RNZ Auckland, March 7, 2020
An Islamic centre located at 27 Ben Lomond Crescent, Pakuranga East Auckland, is closing for at least two weeks in an effort to prevent the novel coronavirus spreading in its community.
With members who often travel to Iran, the Islamic Ahlulbayt Foundation in Pakuranga, Auckland, is shutting its doors for at least two weeks.
It is one of the largest Shia Islamic centres in Auckland with about 100 regulars.
Sayed Mohammed Taghi Derhamy leads Friday prayer which was called off yesterday.
“Right now we have had, I think, two travellers who have come back recently from Iran. That was what made us really quickly close the centre as a precaution,” he said.
That person had not shown any symptoms, but it was too close for comfort and they would only reopen when they were happy there was no risk to their members.
Other mosques were open for Friday prayer yesterday but were asking anyone who was sick, or had recently travelled to a hotspot, to stay home.
Other gatherings and public events are going ahead, but with an increased focus on hygiene.
Large events are now in the spotlight, after the Ministry of Health said one of the confirmed cases went to a concert for rock band Tool, at Auckland’s Spark Arena last Friday.
Director-General of Health Ashley Bloomfield said that public events should still go ahead; people just have to be sensible.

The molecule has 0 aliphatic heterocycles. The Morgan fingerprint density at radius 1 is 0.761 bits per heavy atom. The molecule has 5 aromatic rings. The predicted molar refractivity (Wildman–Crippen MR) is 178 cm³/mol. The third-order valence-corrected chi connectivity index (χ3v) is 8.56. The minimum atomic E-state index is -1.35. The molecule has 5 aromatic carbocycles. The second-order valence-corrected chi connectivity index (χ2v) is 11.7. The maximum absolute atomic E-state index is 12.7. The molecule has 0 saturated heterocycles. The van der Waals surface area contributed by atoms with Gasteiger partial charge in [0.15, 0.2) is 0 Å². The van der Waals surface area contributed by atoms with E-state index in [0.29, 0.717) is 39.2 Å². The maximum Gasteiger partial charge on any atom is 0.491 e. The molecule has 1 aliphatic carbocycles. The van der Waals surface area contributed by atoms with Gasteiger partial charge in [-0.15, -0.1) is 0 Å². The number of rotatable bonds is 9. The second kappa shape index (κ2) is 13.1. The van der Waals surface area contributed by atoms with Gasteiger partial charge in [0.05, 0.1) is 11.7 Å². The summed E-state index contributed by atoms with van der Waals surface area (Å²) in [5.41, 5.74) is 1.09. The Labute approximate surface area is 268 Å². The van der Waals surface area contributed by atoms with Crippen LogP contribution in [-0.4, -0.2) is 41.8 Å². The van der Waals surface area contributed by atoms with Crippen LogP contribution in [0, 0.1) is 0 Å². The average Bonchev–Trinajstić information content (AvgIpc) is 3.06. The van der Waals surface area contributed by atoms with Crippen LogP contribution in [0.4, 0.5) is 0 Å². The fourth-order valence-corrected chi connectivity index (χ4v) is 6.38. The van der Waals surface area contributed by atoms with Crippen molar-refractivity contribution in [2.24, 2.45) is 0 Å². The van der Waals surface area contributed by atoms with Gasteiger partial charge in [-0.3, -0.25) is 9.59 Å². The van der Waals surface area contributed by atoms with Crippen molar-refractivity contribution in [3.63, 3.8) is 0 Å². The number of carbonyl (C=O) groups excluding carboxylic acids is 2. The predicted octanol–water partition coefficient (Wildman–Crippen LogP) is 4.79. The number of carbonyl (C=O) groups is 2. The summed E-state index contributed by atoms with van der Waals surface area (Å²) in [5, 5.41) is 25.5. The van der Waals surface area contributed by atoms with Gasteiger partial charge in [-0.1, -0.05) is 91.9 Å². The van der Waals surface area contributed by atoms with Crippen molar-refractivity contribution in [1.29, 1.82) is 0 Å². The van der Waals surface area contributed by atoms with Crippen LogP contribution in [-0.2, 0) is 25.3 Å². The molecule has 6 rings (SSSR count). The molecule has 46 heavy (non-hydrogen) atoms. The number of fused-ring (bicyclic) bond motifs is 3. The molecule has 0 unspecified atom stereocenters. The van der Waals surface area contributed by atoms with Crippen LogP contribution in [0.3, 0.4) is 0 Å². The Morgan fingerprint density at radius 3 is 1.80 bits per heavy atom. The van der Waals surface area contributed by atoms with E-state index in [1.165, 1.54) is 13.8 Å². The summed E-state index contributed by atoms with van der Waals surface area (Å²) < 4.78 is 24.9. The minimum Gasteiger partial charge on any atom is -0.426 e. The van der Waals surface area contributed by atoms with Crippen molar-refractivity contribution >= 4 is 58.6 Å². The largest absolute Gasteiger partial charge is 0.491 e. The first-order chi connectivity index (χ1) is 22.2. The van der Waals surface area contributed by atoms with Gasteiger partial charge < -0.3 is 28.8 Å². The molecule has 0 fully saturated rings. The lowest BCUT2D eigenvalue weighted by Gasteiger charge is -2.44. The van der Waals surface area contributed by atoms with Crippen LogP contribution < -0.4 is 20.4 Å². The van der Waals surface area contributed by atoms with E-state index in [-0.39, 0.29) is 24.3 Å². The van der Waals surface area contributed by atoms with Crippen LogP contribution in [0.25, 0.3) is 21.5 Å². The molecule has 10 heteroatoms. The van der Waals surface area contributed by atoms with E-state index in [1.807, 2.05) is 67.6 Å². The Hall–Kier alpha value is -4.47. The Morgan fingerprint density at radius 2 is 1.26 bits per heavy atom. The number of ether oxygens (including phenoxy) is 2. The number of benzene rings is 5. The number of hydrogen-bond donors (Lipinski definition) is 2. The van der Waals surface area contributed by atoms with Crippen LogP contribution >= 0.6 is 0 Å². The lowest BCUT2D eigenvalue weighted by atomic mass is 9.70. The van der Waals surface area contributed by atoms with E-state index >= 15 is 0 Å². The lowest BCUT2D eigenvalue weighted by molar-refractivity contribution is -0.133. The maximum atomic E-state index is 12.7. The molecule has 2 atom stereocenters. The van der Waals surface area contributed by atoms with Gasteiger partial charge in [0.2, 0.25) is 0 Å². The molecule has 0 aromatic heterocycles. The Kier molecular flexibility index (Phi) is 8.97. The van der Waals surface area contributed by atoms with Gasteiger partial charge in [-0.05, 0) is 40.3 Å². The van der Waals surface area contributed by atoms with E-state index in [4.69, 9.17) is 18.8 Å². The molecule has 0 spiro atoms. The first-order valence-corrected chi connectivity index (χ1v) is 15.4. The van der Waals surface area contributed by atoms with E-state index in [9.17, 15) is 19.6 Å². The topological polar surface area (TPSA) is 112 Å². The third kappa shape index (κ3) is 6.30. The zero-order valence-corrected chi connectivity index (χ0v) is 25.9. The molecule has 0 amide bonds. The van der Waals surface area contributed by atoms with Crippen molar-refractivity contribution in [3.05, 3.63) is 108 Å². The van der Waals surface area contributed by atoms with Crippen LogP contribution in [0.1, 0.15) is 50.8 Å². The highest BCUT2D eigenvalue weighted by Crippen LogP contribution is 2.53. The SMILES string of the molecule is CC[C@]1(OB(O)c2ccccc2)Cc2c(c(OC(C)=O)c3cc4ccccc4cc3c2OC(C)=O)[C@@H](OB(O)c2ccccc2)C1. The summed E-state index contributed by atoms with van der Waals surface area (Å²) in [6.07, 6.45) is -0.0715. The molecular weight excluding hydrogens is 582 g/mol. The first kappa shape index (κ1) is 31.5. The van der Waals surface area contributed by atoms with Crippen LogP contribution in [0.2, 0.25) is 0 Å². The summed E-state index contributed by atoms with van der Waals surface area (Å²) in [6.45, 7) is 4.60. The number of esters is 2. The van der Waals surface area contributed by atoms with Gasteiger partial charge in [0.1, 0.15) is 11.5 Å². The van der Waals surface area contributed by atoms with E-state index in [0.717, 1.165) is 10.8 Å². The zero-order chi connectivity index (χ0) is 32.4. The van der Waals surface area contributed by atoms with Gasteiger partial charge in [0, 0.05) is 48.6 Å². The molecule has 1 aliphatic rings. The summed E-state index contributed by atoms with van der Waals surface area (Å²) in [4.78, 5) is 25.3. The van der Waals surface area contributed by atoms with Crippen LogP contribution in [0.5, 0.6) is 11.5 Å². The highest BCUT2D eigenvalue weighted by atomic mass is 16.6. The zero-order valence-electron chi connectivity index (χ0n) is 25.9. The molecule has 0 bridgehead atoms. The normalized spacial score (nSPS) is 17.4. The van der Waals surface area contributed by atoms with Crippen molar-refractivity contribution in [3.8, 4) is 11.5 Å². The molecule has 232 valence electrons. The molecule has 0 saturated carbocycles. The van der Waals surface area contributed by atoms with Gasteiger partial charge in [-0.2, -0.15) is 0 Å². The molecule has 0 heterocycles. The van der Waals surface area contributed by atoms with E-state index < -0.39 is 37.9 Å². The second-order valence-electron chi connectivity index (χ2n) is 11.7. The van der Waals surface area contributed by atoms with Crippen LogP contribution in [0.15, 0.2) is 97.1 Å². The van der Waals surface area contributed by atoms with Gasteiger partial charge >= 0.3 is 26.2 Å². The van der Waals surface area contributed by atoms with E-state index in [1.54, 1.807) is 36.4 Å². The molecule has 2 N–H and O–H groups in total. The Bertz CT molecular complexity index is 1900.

“If anyone is symptomatic with an influenza-like illness or a cold then they should not attend those events, because that is the best way to protect others. The second is, for people attending those events, please do look at the advice on our website about attending mass gatherings, and do follow those basic hygiene precautions particularly hand washing,” he said.
This weekend, the New Zealand Ironman in Taupo, and the country’s largest fun run, Round the Bays in Auckland, are going ahead as normal.
Music and art festival Womad in Taranaki next weekend will too, but one of its artists cannot travel from South Korea due to the government’s travel restrictions.
There is one event that would not be going ahead, mostly because other people need them – the GP’s conference next month.
The Royal New Zealand College of GPs said it was important family doctors and other health professionals stay where they were needed most – at work.
“We couldn’t responsibly have so many New Zealand GPs, practice nurses, and practice managers out of circulation in late April, even for a short time, in light of the evolving situation with Covid-19,” Chief Executive Lynne Hayman said.
Prime Minister Jacinda Ardern said that good hygiene was not just good practice for the individual, but for everyone, especially those with compromised immune systems.
“While a vast majority of people who may have Covid-19 will only ever experience mild to moderate symptoms, there are those who are vulnerable or have underlying health concerns where the impacts will be greater. Wash your hands; stay home if you’re sick,” she said.